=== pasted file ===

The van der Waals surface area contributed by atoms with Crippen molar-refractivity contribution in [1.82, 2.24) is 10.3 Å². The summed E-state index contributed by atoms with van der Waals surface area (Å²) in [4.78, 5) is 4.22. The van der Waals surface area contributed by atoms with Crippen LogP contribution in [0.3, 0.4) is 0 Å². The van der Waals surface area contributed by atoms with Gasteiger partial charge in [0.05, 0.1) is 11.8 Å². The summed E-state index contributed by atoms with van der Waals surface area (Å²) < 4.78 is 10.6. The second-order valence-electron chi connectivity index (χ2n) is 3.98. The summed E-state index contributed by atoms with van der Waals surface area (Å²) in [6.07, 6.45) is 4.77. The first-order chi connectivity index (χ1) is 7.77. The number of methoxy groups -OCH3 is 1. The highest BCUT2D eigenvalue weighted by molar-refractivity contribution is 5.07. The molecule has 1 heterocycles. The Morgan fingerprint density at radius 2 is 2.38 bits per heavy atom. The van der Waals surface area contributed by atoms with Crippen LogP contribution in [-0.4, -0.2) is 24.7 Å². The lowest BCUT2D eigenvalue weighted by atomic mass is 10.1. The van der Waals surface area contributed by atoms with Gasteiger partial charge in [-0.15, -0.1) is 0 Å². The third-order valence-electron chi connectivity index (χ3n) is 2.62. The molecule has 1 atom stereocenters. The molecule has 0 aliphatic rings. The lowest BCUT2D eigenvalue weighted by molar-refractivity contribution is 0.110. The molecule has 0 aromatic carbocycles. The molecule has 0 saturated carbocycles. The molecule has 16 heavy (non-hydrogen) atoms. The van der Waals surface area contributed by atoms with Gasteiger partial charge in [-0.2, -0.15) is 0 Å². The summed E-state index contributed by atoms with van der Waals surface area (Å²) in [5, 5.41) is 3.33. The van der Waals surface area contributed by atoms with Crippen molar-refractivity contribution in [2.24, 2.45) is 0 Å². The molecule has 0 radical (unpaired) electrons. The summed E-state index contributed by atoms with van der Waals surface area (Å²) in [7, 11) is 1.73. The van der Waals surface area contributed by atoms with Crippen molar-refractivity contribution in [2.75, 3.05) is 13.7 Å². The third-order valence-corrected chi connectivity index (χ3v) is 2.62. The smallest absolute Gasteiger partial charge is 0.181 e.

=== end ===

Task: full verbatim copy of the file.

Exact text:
The van der Waals surface area contributed by atoms with Crippen molar-refractivity contribution in [1.82, 2.24) is 10.3 Å². The summed E-state index contributed by atoms with van der Waals surface area (Å²) in [4.78, 5) is 4.22. The van der Waals surface area contributed by atoms with Crippen LogP contribution in [0.3, 0.4) is 0 Å². The van der Waals surface area contributed by atoms with Gasteiger partial charge in [0.05, 0.1) is 11.8 Å². The summed E-state index contributed by atoms with van der Waals surface area (Å²) < 4.78 is 10.6. The second-order valence-electron chi connectivity index (χ2n) is 3.98. The summed E-state index contributed by atoms with van der Waals surface area (Å²) in [6.07, 6.45) is 4.77. The first-order chi connectivity index (χ1) is 7.77. The number of methoxy groups -OCH3 is 1. The highest BCUT2D eigenvalue weighted by molar-refractivity contribution is 5.07. The molecule has 1 heterocycles. The Morgan fingerprint density at radius 2 is 2.38 bits per heavy atom. The van der Waals surface area contributed by atoms with Crippen LogP contribution in [-0.4, -0.2) is 24.7 Å². The lowest BCUT2D eigenvalue weighted by atomic mass is 10.1. The van der Waals surface area contributed by atoms with Gasteiger partial charge in [-0.15, -0.1) is 0 Å². The third-order valence-electron chi connectivity index (χ3n) is 2.62. The molecule has 1 atom stereocenters. The molecule has 0 aliphatic rings. The lowest BCUT2D eigenvalue weighted by molar-refractivity contribution is 0.110. The molecule has 0 aromatic carbocycles. The molecule has 0 saturated carbocycles. The molecule has 16 heavy (non-hydrogen) atoms. The van der Waals surface area contributed by atoms with Gasteiger partial charge in [-0.2, -0.15) is 0 Å². The summed E-state index contributed by atoms with van der Waals surface area (Å²) in [5, 5.41) is 3.33. The van der Waals surface area contributed by atoms with Crippen molar-refractivity contribution in [2.24, 2.45) is 0 Å². The molecule has 0 radical (unpaired) electrons. The summed E-state index contributed by atoms with van der Waals surface area (Å²) in [7, 11) is 1.73. The van der Waals surface area contributed by atoms with Crippen molar-refractivity contribution in [2.75, 3.05) is 13.7 Å². The third-order valence-corrected chi connectivity index (χ3v) is 2.62. The smallest absolute Gasteiger partial charge is 0.181 e.